The inauguration of the long-awaited LNG terminal on the island of Krk and the reception of the first liquified natural gas (LNG) cargo on the 1st of January will be remembered as a milestone in the history of regional gas source diversification and the improvement of security of supply.
In the previous decade, Hungary always supported proactively the idea of the implementation of the North-South gas corridor and its Southern endpoint, the Krk LNG Terminal. This commitment is evidenced by the fact that Hungarian companies are the main capacity holders for years to come in the terminal. Hungary is now ready to take this to another level. Pál Ságvári, Vice President of the Hungarian Energy and Public Utility Regulatory Authority (HEA) spoke to CEENERGYNEWS at the 36th International Scientific & Expert Meeting in Opatija about Hungary’s vision of extending the reach of the Krk Terminal, possible new gas supply routes in the region and the road to get there.
“The Krk Terminal was a gamechanger project in the region’s energy supply,” starts Mr Ságvári. “Now that the terminal is up and running it’s time to consider further possibilities to extend the current reach of the terminal physically and also commercially.”
We propose to start developing the regional gas market, in close partnership with Croatia, in order to make the terminal more attractive and accessible for other regional countries as well.
Ukraine, with total annual gas consumption of 30 billion cubic metres (bcm) is a good candidate and Hungary would be ready to guide LNG cargoes to Ukraine. The idea is to establish an LNG corridor that would enable gas importing from Croatia via Hungary to Ukraine, which could also justify the incremental capacity development of the LNG terminal.
“There are two issues that must be solved before we move towards the establishment of this corridor,” explains Mr Ságvári. “First Hungary has to create non-interruptable firm capacities with Ukraine. Secondly, we have to eliminate the logistical bottleneck between Hungary and Croatia by the integration of our gas markets.”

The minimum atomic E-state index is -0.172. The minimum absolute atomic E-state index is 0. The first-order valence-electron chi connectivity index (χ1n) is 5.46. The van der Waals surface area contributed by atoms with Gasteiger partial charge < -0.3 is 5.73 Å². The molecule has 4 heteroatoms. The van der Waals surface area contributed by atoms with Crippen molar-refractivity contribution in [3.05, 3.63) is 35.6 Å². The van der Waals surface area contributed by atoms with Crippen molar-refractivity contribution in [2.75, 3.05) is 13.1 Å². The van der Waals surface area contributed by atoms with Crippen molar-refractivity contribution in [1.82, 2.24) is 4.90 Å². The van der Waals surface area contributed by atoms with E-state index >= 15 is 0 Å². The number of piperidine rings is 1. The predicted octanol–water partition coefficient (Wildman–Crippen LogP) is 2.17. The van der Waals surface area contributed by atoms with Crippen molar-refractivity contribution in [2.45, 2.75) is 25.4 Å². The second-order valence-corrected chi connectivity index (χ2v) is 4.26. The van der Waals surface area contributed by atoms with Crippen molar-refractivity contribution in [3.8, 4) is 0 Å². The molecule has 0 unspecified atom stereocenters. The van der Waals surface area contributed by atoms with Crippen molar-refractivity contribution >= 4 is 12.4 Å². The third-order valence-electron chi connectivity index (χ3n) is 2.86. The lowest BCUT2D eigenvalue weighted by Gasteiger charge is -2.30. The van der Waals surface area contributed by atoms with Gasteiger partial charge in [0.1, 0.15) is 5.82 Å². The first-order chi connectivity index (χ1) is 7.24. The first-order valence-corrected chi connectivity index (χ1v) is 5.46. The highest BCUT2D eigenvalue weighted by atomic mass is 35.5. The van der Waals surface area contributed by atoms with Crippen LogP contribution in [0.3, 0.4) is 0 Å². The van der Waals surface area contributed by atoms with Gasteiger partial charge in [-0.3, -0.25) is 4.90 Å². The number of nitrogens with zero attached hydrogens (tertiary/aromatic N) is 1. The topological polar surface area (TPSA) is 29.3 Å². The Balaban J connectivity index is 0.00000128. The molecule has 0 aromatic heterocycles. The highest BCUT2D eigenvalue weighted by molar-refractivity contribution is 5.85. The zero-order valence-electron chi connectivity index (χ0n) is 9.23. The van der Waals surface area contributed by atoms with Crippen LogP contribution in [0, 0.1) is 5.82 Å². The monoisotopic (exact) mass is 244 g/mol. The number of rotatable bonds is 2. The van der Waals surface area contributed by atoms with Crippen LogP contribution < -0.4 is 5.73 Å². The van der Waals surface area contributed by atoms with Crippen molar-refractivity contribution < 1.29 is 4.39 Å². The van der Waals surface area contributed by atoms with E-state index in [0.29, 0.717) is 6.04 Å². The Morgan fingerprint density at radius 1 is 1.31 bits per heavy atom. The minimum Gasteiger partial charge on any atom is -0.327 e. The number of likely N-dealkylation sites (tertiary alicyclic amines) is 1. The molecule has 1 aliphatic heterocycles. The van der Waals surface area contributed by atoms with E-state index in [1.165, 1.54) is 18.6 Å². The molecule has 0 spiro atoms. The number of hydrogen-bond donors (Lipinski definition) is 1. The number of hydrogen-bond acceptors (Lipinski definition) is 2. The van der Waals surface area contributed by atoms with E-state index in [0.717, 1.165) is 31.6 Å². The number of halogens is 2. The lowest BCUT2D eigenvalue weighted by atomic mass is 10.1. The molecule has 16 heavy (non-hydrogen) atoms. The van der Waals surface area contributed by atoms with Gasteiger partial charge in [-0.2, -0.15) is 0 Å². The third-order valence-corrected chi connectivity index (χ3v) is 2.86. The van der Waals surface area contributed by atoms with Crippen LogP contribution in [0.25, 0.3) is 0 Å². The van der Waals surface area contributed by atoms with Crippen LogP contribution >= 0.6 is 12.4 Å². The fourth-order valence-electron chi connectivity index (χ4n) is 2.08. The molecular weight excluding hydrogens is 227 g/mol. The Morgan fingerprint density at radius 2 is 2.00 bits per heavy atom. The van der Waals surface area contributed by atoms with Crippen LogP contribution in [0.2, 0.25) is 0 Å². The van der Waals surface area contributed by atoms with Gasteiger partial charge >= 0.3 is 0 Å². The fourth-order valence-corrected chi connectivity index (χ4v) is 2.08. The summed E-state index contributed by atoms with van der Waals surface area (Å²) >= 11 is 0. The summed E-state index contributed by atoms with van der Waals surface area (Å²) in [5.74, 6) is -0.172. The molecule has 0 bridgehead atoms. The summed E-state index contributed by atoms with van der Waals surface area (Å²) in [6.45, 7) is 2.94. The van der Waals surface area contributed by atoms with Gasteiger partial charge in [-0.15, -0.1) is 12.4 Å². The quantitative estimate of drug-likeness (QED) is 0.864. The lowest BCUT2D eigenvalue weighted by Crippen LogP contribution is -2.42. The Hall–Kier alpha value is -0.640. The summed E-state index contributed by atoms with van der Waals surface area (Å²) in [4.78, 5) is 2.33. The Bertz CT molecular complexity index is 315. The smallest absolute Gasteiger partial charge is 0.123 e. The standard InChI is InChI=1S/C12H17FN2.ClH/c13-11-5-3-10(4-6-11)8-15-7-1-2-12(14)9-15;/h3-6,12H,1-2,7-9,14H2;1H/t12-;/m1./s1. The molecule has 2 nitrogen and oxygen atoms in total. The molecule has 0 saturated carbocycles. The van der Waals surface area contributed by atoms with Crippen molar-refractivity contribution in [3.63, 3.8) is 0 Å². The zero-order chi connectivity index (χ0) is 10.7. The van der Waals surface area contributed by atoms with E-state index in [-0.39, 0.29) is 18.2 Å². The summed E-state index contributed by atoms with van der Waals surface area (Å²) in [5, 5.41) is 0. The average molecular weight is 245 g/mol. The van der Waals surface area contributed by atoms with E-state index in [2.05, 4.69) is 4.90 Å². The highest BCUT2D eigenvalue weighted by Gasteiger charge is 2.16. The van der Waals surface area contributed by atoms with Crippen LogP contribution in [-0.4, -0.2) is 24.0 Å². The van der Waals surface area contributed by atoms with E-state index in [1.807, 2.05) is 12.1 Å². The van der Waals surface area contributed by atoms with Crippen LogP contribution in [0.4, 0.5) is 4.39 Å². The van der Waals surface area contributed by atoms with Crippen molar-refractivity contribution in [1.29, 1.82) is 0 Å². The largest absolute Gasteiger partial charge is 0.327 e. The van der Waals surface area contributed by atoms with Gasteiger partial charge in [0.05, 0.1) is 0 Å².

This is a rather complex process because it requires the involvement of a variety of stakeholders: the close cooperation of national regulatory authorities, transmission system operators (TSOs) and gas exchanges are essential to elaborate a vision and roadmap for possible market integration.
“The main drive of the integration is to cut back on logistical costs,” says Mr Ságvári. Eventually, it will lead to a boost of liquidity on both sides and extend the current reach of the Krk terminal physically and also commercially.
Hungary envisions market integration in three steps. The first one is market coupling, which implies separate Virtual Trading Points (VTP) and balancing with implicit capacity allocation.
“What we should do at this point is to put together the order book of gas exchanges, which will open up commercial opportunities,” underlines Mr Ságvári adding that this would also create a tighter bid-ask spread and through optimal utilisation of cross border capacities result in total social welfare of 2 million euros on the coupled markets even according to the most conservative calculations. This would be good news for the consumer and also for regulators.”